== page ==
Figure 7 Infected 2 75622830.exe Process
The enumerated handles for this process, 75622830.exe, also revealed something interesting. The task manager was a process as shown in Figure 8. As mentioned previously, Infected 2 was obtained from a system that appeared to be infected with a rogue security application that prevented any new programs from running. Not only did the rogue security application prevent the memory imaging software from running, but at the time of imaging the application also prevented the task manager from starting. The process 75622830.exe appears to be the rogue security application since the task manager is listed as a child process.
Figure 8 Infected 2 75622830.exe with Task Manager Child Process
Review the System Hooks
I thought a brief definition of system hooking would be helpful before I explain this step. The Wikipedia webpage defines hooking as a range of techniques used to alter or augment the behavior of an operating system or other software components by intercepting function calls, messages or events passed between software components. There are several methods and techniques for hooking, and I found the Hacking Exposed Malware & Rootkit book provided a good explanation of the different types of hooking. Also, has a good article about a malware sample that uses hooking.
Similar to the previous steps, the review of the hooking involves looking for what doesn’t belong. The picture below shows the System Service Descriptor Table Hooks for the Infected 1 image. The picture shows that two functions are being hooked but the name of the hooking module isn’t displayed. I still have to follow up on what would prevent a name from not displaying in this area.
Figure 9 Infected 1 SSDT Hooks
The first function being hooked is NtEnumeratekey. This function returns information about a subkey of an open registry key. Hooking this function enables the information to be filtered, and this could be used to hide the presence of something in the registry. The second function being hooked is NtFlushinstructioncache. This function appears to be undocumented and it empties the execution cache for specified region of code. I came across an interesting analysis describing this function, which allows a driver to execute additional commands such as hide an injected DLL, obtain list of running processes, and to terminate a current process. (note: this analysis was released in August so I did not have access to this information when I first examined this system but I wanted to include the information)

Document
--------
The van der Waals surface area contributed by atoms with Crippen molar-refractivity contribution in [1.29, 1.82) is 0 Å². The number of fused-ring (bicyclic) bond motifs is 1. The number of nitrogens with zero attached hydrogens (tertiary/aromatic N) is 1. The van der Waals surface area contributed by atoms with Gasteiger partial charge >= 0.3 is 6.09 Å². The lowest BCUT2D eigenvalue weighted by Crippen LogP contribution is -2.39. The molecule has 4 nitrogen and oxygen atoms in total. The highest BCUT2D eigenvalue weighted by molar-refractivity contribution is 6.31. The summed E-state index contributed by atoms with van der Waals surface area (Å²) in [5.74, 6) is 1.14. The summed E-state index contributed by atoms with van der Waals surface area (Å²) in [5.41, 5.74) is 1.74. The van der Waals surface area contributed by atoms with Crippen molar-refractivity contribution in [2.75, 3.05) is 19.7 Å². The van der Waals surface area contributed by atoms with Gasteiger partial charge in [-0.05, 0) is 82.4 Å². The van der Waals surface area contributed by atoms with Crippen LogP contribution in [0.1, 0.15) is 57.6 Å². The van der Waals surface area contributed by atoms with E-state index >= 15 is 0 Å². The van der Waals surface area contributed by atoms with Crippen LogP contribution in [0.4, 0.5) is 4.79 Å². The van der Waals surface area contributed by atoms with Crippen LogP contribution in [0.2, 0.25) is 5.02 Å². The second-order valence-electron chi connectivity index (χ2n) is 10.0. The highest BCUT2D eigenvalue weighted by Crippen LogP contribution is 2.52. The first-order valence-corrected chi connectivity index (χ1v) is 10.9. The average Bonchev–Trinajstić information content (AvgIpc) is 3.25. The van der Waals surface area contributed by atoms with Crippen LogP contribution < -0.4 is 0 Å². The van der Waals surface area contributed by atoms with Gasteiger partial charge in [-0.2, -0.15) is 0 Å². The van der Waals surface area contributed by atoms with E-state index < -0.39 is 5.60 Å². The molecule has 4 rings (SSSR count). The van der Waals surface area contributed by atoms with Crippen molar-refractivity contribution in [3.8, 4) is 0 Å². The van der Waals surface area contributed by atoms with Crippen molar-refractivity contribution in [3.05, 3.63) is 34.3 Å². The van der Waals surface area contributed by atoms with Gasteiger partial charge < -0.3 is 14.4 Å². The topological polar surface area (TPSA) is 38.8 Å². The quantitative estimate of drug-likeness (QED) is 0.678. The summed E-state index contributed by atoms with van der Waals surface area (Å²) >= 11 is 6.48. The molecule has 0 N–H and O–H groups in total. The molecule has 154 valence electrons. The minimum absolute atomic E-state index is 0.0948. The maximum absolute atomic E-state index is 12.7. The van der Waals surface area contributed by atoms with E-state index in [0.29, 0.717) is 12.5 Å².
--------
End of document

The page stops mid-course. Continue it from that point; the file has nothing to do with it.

The Infected 2 image did not have any hooks in the three hooking techniques displayed by AuditViewer.
Review the Loaded Dynamic-Link Libraries
Another definition before I explain this step. Microsoft’s MSDN defines a DLL as an executable file that acts as a shared library of functions, which provides a way for a process to call a function that is not part of its executable code. The review of the loaded DLLs is to determine if any are rogue. This was one of the steps I thought was helpful to compare the infected memory images to a memory image from a known good system. There are a lot of DLLs loaded on a system and I found it hard to determine which ones actually belonged on the system. If I do eventually become a cyber investigator then I will be keeping this tip in mind because I would want a baseline of all of the standard configurations for the computers on the network.